Christmas a century ago: Shopping was local and church was central

— Photo from Guilderland Historical Society

One year, McKownville Methodist Church’s Sunday school party opened with a pageant presented by the children, followed by a visit from Santa, a Christmas tree, gifts, candy, and ice cream. All that and the Children’s Fairy was to visit as well. Everyone was cordially invited to remain after the program for the social hour. Another year, there was simply a Christmas party at the church when there was an invitation for “all children of the community.” There was much activity in all of the town’s churches during the Christmas season.

Black Friday deals early in November, blow-up Santas on lawns within days of Halloween, and some store decorations on display as early as September — Christmas or the “holiday” season seems to begin earlier each year. A look back at Christmas a century ago tells a different story.

In issues of The Enterprise from 1921 to 1923, the only mention of Christmas before Thanksgiving was advance publicity for sales of Christmas seals which were to be used in addition to postage stamps on Christmas cards or on wrappings of Christmas packages.

An idea adopted from Denmark in l907, the funds raised from their sales across the nation were used for the prevention and treatment of tuberculosis, a dread disease that killed 100,000 Americans annually in that era. Money raised in Albany County was used within the county for visiting nurses and a sanatorium in the Pine Hills section of Albany.



Gift giving had long been a Christmas custom, but by the 1920s commercialization had begun creeping in with retailers promoting a wide variety of choices.

Christmas advertising was a bonanza for newspapers in that era with The Enterprise running ads from smaller Albany and Schenectady specialty shops and Schenectady department stores. Ads from Albany department stores were missing, perhaps because they felt people here would have already seen their offerings listed in the Albany papers.

Now that there was bus service from Guilderland to Schenectady plus private automobiles, Schenectady stores seemed to be making a serious effort to attract Guilderland area customers.

During these years, usually The Enterprise issue of the second week in December featured a page-one decorative Christmas illustration with a lengthy story publicizing all their advertisers, urging readers to patronize them. Throughout the paper, regular community news columns were interspersed with numerous ads, Christmas-themed illustrations, stories, and the occasional poem.

Schenectady’s big three department stores — Wallace Co., Carl Co. and H.S. Barney, “where everybody shops” — usually ran half-page ads familiarizing potential customers with the wide variety of gifts available. Additionally, they offered amenities such as restrooms and restaurants.

Carl Co. would reimburse carfare if you spent $20 or more in their store (a 1921-23 dollar equals $17 to $18 today), while Wallace’s would deliver your purchases for free. All of them stayed open a few specific nights before Christmas for shoppers’ convenience.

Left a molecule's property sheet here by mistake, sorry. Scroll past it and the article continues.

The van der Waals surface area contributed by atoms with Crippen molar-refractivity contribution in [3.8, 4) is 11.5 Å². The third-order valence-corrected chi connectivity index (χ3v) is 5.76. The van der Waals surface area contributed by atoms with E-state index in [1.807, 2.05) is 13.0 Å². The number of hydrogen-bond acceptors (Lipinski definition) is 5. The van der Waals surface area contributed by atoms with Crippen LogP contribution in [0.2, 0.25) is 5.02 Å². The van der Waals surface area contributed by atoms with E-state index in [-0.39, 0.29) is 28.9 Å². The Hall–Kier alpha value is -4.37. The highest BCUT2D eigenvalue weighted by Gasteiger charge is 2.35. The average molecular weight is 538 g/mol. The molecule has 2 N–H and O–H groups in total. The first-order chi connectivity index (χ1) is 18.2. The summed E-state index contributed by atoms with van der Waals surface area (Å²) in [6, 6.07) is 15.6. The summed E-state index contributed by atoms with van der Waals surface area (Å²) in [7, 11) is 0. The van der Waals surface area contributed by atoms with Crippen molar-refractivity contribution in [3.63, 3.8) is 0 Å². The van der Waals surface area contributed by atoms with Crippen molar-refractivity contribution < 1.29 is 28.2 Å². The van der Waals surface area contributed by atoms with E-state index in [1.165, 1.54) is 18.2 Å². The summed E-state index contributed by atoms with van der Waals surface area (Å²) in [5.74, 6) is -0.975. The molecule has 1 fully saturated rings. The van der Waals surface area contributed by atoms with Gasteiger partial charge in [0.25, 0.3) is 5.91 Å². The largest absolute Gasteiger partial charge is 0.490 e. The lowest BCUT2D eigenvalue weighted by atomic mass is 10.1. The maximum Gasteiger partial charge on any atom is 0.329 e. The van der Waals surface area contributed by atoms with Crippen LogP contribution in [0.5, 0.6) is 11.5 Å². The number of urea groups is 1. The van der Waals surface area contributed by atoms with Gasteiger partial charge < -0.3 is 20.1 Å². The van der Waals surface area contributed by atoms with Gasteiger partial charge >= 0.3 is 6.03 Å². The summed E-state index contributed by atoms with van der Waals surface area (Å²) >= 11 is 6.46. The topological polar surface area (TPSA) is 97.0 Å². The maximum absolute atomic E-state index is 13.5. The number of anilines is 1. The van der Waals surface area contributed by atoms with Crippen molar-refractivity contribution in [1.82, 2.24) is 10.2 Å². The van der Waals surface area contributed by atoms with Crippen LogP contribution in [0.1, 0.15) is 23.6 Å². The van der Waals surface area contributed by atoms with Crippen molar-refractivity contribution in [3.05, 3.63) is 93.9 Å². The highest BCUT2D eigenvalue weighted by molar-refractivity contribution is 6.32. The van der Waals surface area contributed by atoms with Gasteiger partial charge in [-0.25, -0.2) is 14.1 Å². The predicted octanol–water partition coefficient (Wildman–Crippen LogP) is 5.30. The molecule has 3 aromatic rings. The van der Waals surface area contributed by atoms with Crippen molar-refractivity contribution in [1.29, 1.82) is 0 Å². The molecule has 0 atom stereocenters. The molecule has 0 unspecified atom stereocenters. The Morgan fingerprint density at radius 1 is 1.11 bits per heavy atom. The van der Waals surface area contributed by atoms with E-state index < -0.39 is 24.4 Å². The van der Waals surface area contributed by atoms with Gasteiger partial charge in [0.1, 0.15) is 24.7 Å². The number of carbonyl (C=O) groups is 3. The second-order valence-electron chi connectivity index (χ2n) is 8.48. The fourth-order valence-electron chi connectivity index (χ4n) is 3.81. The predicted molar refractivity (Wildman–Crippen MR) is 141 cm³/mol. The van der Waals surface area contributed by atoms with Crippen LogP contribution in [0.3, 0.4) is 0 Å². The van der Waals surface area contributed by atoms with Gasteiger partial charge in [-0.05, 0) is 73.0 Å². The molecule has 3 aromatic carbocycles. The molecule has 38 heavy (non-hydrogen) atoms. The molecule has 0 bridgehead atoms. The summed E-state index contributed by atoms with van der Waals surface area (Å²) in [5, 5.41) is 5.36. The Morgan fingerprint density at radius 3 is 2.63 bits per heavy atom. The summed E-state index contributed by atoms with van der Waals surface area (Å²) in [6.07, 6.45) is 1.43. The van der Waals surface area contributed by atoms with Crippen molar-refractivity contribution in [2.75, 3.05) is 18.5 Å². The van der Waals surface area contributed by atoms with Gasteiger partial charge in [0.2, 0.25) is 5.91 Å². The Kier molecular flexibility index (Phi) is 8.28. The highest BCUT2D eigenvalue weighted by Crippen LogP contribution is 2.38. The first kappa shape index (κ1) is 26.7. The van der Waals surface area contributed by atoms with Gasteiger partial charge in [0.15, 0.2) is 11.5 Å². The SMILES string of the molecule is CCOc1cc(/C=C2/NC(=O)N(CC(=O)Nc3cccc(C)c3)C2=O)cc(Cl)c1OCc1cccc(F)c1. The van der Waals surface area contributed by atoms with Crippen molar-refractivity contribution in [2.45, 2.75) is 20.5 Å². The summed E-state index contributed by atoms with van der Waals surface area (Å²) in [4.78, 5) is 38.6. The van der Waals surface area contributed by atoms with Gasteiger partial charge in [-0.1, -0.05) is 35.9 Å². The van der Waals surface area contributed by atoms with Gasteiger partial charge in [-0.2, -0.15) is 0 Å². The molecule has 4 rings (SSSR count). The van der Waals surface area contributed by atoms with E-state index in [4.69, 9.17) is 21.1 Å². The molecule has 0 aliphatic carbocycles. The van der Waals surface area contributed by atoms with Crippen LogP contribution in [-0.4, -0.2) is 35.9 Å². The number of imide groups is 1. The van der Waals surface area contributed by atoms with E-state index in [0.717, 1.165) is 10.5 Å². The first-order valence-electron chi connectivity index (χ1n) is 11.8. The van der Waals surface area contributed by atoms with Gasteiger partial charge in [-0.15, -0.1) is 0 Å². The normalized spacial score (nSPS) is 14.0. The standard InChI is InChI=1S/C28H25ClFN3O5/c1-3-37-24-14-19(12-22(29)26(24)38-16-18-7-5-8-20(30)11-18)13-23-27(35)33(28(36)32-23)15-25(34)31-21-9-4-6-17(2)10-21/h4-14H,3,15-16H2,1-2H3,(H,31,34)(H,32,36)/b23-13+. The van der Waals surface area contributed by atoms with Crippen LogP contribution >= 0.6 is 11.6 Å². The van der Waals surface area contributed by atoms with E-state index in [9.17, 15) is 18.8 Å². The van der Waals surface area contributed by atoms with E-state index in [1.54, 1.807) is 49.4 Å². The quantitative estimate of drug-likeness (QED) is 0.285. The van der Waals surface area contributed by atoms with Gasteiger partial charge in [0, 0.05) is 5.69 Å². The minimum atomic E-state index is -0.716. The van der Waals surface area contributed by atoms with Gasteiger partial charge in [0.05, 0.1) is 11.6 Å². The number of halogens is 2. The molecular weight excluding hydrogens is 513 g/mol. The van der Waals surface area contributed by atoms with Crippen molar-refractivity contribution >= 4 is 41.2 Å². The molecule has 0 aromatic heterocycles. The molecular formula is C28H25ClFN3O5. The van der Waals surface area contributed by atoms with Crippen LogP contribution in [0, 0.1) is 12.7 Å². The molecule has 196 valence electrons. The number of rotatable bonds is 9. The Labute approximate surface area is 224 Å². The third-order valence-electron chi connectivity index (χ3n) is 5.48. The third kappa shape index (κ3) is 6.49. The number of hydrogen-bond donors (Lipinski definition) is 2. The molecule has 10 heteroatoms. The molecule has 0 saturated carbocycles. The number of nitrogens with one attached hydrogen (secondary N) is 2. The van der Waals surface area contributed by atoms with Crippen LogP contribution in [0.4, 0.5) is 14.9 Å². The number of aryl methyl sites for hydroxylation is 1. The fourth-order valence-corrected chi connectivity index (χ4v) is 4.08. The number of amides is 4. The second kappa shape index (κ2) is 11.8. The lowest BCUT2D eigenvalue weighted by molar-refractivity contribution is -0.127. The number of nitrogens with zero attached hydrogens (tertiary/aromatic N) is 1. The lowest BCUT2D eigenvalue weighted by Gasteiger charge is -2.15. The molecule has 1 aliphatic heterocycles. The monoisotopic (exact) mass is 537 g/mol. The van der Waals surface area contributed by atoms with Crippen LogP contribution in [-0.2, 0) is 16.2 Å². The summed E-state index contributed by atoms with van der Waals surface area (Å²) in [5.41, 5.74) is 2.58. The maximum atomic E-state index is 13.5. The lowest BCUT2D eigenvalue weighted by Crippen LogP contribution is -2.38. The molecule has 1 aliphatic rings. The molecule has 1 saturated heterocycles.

For the more budget-minded, Lurie’s, “The Store of Today and Tomorrow,” was the “Big Economy Store” in Schenectady.

Department-store basements were stocked with toys popular in that day with action toys for boys like trucks, Daisy air rifles, velocipedes (tricycles), circus vans, Lionel train sets, Noah’s arks, and bowling alleys among the choices. Girls were pointed in the direction of domesticity with toy ranges, carpet sweepers, laundry sets, doll furniture, dolls and doll carriages as their selections.

Even though the first store Santa appeared in New England in 1890, only Wallace’s advertised a Santa in its toy department “to greet children and listen to their wishes.”  And for children too old for toys, City Savings Bank of Albany suggested opening a savings account in their name with a first deposit.

Price ranges for toys were sometimes printed, ranging from under a dollar for a few things such as Camp Fire Girls books for 25 cents each to Lionel train sets as high as $25.

Smaller Albany and Schenectady specialty shops offered clothing, leather goods, rubber products, fountain pens, Victrolas, umbrellas, and luggage — just a few of the items advertised. John B. Hauf of Albany suggested making it “a furniture Christmas” while Perkins Silk Shop informed prospective customers, “lingerie material is always acceptable as Xmas gifts.” The Municipal Gas Company pushed husbands to buy their wives “an easy electric washer” to “make her happy Christmas morning.”

Few town stores advertised Christmas gifts with some exceptions. Altamont Pharmacy could provide the shopper with “Xmas Presents Acceptable to All Members of the Family” including electric tree lights for $4, Kodak cameras, candy, stationery, as well as electric flat irons and a vacuum cleaner for $50.

Fredendall’s Furniture Store had “Shopping Hints for Christmas Gifts” with suggestions of various pieces of furniture. M.B. Keenholts offered a variety including Christmas cards, decorative paper items, candy including ribbon candy and candy canes as well as the usual cigars and newspapers. And oddly, he also had select oysters should you want them.

Don’t forget The Altamont Enterprise, suggesting a year’s subscription for $1.50 would make a perfect gift, especially for a friend or relative out of town.

No Cyber Monday? No UPS, FedEx, Prime? A century ago, at-home shoppers would reach for “The Thrift Book of the Nation,” their Sears, Roebuck & Co. catalog; fill out the order form; write out a check or more likely get a money order at their local Post Office; and wait for their mailman to deliver their package to their house unless they had a Post Office Box and had to pick it up themselves.